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The people who do not understand the Tea Party movement is frightening bizarre.Ok see Giant government and taxes coming think Giant bad government growing.The Tea Party is drawing a line in the sand sick and tired and fed up with gigantic government ruining the country.Same thing as the Boston tea Party threw over the Tea into the water when they get fed up with taxes and government ruining them.
edit on 25-7-2014 by Jobeycool because: (no reason given)



posted on Jul, 25 2014 @ 07:33 PM
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With the way things are going why even have the Immigration and Naturalization Service?

Open Borders for ALL. Lets get rid of the Dept of Homeland Security? Save 57 Billion. We could do a hell of lot more good with that money than have Homeland Security become a de facto military force.

Lets give legal status and attached social benefits to everyone in the World who wants to come to America. It's the Christian/American thing to do, right? I love how Progressives like to play the religion card.

Seriously, what is the point of legal immigration if we aren't going to apply and enforce it? Anyone who doesn't think that the rest of the world, sans Central America, looks at our current border issues and chuckles to themselves, is deluded. I take that back.....Central America is laughing too.

I'm all for LEGAL immigration. If you can't secure your borders, then you have a problem. It's pretty simple. Our Government, both under Republican and Democratic control have NEVER BEEN serious about having a secure border.

If you are going to get all softhearted and want to help the poor and downtrodden, why don't you help your fellow U.S. Citizens first? Better yet, go on a Mission and help or give away YOUR wealth.

Wealth Distribution on a Macro Scale means the overall quality of life of people in the U.S. declines.
Eventually illegal immigration will cease once America is no better than where they came from.
Welcome to the Progressive Future.


edit on 25-7-2014 by pavil because: (no reason given)



posted on Jul, 25 2014 @ 07:36 PM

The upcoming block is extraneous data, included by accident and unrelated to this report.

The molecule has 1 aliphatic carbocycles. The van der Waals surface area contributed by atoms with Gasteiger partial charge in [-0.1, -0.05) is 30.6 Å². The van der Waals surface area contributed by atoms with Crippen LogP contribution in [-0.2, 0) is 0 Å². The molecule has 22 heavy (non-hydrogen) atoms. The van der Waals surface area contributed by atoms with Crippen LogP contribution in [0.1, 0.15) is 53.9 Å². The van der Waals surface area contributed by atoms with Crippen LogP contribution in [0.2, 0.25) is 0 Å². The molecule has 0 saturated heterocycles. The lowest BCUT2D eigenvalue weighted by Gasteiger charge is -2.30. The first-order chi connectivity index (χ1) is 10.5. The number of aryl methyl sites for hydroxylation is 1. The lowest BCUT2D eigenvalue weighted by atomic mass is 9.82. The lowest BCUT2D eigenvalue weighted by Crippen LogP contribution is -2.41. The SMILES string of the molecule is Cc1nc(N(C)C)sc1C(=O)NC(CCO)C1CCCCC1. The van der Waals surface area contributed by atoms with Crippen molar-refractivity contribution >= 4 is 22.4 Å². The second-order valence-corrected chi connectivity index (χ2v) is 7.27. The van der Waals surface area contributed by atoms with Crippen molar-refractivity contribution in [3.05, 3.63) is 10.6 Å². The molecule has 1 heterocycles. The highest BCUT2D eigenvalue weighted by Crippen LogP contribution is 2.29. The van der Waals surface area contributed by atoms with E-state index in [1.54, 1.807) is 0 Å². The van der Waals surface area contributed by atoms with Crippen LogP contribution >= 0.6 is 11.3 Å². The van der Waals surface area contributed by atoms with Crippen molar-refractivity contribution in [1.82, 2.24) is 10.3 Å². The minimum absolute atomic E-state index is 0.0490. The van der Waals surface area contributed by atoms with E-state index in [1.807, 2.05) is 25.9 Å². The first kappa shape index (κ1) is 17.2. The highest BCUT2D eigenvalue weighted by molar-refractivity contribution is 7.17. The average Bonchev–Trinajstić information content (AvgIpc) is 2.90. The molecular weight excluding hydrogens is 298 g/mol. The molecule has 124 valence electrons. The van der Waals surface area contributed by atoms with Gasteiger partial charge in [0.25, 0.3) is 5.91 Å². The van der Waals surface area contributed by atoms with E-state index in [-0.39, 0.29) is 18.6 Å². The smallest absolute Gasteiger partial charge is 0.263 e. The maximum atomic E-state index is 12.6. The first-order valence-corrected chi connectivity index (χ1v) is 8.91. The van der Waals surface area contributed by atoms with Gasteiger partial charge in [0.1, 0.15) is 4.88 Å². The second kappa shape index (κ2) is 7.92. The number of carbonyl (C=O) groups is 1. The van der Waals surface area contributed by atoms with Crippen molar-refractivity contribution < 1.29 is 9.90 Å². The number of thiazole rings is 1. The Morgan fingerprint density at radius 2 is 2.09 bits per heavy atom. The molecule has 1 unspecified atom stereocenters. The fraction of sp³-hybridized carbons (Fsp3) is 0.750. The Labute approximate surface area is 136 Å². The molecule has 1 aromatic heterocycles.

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So in order to allow immigrants, you're obligated to allow them to stay in your home or on your land? That's a pretty big step from approving tax dollars to deal with a higher influx of illegal immigrants. Ask yourself why the GOP isn't letting ANY immigration reform through.



posted on Jul, 25 2014 @ 09:15 PM
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originally posted by: LadyGreenEyes
That's off topic, but you are wrong.

On topic, Christians are to follow the laws of the land, unless that goes against the law of God, and there is no law of God requiring any nation to feed and shelter every person that wants to be there, to the detriment of its own citizenry.


Rational like this is why it was said it's easier for the rich to fit through the eye of a needle than get into heaven. The rich are the haves, they're often unwilling to part with what they have to help others, at most they spend a pittance of their overall wealth on charity.

It's no coincidence that all of the older major religions in the world have some concept of helping others and a lack of concern for your own material wealth as being the requirements to have a comfortable afterlife.



posted on Jul, 26 2014 @ 07:20 AM
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originally posted by: grahag
So in order to allow immigrants, you're obligated to allow them to stay in your home or on your land? That's a pretty big step from approving tax dollars to deal with a higher influx of illegal immigrants. Ask yourself why the GOP isn't letting ANY immigration reform through.

It's the Democrats that aren't letting "ANY" through.

They have continued to insist on comprehensive reform, and not piecemeal.

Change a single line in the current law and the current problem is solved. Treat all illegals showing up at our borders the same as we treat Mexicans and Canadians (same way we would be treated by all these countries, by the way.)
The Republicans have passed that already.

But the Democrats won't even consider it because, while it will absolutely work, it won't provide them any leverage in the upcoming election.

Harte



posted on Jul, 26 2014 @ 09:32 AM
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a reply to: Aazadan

Yeah...a lack of concern for your own material wealth makes it easier for you to give to the church as well.

I call myself a Christian, but I have problems with the hypocrisy of the church of man. Any church, although from what I have seen it seems that Catholic Churches do more to help the community and poor (please, no molesting jokes..different subject altogether) than most other churches.

I guess you could say I am not religious since I feel that churches, in general, and televangelism are more interested in your bucks than in your soul.

While I would never open my doors to strangers in this world (too many sickos to risk my family) I feel that charity work should be the province of charities and churches and not the job of the govt.

Your remark about the rich is spot on. Specially with the Hollywood types... they are more interested in the press that comes with "charity" work than with the actual charity work. I am sure that some may be sincere, but there are too many stories and too many people holding their millions tightly to their vest, while contributing paltry sums. Or they contribute some time (a couple songs at a concert?) and no money. They expect the little people to contribute the money...same thing with their "green/carbon footprint" philosophy... it's ok for them to fly around in private jets and drive huge SUVs, while living in extravagant mansions that suck up the energy...it's us, the little people that should be making the adjustments.